Prints and Sculpture
This work focuses on how printmaking and sculpture can be combined and respond to one another. Through a back and forth of representing sculpture in 2- dimensions and prints in 3-dimensions, work has emerged that combines both. His work questions how we understand and relate to 2-dimensional and 3-dimensional spaces in our environment by imagining new ways of understanding their relationship.
Click on the thumbnail images below for title and dimensions.
Lanzillo received a fellowship to complete Matrix 1, an interactive sculpture at Carleton College. Its installation location is traveled regularly by those going from upper campus to Lyman lakes. The sculpture breaks up this space, framing the lakes below, and confronts people with a novel form to move underneath while in transit. It also has a four foot opening to allow people to go inside the structure. It is made of 23 different sections with over 8000 welds. It was installed on a sloping hill and completed over the course of 8 weeks.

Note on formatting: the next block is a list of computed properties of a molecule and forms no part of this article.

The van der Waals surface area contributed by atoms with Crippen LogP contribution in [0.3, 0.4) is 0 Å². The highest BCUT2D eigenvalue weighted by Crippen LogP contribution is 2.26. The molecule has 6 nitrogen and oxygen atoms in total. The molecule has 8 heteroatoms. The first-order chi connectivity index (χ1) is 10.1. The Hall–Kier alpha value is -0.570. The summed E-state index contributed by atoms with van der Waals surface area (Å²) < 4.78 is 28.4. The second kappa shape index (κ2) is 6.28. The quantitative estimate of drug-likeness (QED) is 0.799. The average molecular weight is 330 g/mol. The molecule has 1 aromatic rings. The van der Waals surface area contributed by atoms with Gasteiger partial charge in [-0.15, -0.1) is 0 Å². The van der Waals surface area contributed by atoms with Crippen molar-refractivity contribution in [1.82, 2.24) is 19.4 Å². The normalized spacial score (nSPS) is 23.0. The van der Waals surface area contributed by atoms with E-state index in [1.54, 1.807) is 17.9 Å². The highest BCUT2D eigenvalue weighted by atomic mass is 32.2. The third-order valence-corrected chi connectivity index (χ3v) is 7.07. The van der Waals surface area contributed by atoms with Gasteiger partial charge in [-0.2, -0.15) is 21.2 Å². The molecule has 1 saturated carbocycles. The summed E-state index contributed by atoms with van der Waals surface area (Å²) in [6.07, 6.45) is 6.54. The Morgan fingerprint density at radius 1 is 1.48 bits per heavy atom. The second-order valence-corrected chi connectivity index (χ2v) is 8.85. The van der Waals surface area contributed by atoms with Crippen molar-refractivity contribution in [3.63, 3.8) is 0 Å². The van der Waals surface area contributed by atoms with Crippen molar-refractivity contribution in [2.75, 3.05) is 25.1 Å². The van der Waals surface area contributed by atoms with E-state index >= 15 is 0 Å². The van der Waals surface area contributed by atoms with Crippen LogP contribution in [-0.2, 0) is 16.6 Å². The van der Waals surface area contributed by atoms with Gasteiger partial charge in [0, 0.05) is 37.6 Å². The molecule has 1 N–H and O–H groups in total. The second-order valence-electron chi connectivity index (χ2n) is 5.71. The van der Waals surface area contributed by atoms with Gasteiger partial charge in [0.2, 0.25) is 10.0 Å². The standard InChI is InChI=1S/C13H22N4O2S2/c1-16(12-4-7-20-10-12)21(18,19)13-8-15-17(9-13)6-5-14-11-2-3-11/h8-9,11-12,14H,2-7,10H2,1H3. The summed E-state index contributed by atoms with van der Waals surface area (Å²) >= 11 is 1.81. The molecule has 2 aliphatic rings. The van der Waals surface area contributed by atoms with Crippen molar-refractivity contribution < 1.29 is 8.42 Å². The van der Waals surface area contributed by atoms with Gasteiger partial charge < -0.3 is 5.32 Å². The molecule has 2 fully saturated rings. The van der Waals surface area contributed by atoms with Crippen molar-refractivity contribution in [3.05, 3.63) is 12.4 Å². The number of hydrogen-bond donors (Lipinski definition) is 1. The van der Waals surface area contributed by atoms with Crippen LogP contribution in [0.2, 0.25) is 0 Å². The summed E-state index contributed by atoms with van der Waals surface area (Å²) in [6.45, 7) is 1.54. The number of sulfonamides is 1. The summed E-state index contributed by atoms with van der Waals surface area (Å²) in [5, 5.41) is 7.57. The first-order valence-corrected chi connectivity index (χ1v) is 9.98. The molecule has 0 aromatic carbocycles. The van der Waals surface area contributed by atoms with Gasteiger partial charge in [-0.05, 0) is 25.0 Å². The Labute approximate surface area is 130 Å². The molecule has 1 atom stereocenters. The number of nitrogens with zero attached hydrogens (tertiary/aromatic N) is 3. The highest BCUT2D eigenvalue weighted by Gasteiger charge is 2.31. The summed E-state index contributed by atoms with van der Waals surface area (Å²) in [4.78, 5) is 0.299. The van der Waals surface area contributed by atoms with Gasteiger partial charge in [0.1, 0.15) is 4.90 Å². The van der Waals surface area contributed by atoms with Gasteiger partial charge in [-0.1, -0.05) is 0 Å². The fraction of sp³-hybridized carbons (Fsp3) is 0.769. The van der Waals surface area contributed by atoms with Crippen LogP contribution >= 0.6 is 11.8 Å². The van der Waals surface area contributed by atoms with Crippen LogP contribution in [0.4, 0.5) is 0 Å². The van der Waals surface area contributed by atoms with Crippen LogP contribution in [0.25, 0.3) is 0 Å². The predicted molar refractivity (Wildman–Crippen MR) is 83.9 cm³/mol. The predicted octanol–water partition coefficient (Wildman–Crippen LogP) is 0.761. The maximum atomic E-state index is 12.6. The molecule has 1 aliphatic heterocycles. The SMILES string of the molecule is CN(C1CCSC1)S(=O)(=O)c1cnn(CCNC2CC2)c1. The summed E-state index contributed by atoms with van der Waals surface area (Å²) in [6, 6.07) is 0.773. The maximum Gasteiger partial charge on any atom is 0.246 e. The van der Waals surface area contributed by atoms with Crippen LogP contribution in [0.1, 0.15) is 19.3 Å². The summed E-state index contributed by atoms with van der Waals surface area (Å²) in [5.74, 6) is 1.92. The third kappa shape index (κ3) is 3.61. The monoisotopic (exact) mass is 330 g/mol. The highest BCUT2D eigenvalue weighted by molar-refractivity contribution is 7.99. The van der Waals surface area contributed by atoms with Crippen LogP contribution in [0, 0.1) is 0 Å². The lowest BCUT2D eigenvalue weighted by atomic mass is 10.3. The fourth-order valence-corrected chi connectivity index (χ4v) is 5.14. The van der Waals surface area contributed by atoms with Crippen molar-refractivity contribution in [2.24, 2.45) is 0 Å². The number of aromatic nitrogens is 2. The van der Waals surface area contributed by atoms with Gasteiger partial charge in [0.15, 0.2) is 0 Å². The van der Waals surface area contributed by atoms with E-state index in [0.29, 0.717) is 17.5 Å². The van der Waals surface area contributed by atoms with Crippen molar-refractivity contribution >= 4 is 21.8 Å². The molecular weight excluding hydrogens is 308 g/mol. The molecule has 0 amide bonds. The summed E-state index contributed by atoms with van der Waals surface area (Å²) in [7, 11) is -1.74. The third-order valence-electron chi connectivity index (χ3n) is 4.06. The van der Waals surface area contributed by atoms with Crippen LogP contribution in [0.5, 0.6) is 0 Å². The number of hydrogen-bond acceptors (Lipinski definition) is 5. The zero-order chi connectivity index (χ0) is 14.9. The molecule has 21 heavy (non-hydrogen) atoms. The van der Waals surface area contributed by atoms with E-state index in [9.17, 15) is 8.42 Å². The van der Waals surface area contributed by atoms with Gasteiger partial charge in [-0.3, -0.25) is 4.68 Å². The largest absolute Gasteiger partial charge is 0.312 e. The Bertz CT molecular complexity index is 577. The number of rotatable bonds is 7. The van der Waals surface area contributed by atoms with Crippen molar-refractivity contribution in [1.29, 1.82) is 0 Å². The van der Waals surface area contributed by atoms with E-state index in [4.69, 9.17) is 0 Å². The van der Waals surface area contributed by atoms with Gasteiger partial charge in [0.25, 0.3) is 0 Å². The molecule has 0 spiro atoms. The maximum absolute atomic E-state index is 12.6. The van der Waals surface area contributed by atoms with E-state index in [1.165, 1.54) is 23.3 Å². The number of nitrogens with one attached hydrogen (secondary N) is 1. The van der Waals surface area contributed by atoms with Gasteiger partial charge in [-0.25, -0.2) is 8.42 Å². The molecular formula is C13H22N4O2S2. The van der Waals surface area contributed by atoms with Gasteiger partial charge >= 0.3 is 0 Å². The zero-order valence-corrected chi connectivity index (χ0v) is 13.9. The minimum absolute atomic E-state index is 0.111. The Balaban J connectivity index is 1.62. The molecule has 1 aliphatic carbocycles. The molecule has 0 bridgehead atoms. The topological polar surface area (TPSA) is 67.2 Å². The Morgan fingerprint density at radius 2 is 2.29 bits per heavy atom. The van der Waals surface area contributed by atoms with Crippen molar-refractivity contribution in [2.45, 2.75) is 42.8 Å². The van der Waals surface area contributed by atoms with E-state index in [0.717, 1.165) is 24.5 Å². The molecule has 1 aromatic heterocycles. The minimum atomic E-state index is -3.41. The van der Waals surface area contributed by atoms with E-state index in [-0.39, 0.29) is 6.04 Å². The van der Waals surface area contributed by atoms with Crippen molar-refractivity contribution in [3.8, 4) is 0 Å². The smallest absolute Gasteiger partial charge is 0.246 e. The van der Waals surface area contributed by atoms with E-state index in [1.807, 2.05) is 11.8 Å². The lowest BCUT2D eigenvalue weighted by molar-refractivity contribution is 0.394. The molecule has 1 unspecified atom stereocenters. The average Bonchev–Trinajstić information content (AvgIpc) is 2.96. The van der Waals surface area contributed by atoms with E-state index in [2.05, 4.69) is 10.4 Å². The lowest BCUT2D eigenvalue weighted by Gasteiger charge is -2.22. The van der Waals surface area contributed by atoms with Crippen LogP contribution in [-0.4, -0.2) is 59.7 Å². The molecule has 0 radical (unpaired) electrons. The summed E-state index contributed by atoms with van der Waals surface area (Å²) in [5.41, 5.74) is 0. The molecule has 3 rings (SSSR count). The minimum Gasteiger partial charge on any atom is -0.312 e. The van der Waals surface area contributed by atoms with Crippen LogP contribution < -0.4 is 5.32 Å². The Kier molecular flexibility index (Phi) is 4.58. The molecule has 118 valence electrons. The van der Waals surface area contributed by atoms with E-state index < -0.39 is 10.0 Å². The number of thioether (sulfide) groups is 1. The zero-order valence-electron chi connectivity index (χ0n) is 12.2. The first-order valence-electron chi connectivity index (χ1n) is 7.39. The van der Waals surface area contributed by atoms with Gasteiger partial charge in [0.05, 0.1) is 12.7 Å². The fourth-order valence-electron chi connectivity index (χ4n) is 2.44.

This project inspired all subsequent work as it stands as the foundational sculptural iteration. Lanzillo then wanted to understand how this work could be imagined in 2- dimensions.
Flowing Arch, the first print featured, is derived from a photograph of Matrix 1. It was made using 20 screens, each screen making up a section of the image. These same screens were then used like stamps to imagine a new sculptural form in Imagination’s Expansion, the second larger print. This process mimicked the process of building Matrix 1 in sections, with each section adding on to the next. After reimagining Matrix 1 in prints, these prints informed later sculptural pieces. This process of printmaking informing sculpture and sculpture informing printmaking continues through the rest of the body of work.
Refuse #1 and Refuse #2 are both primarily made using Collagraph matrices comprised of scrap pieces of masonite prints from Wormhole #2.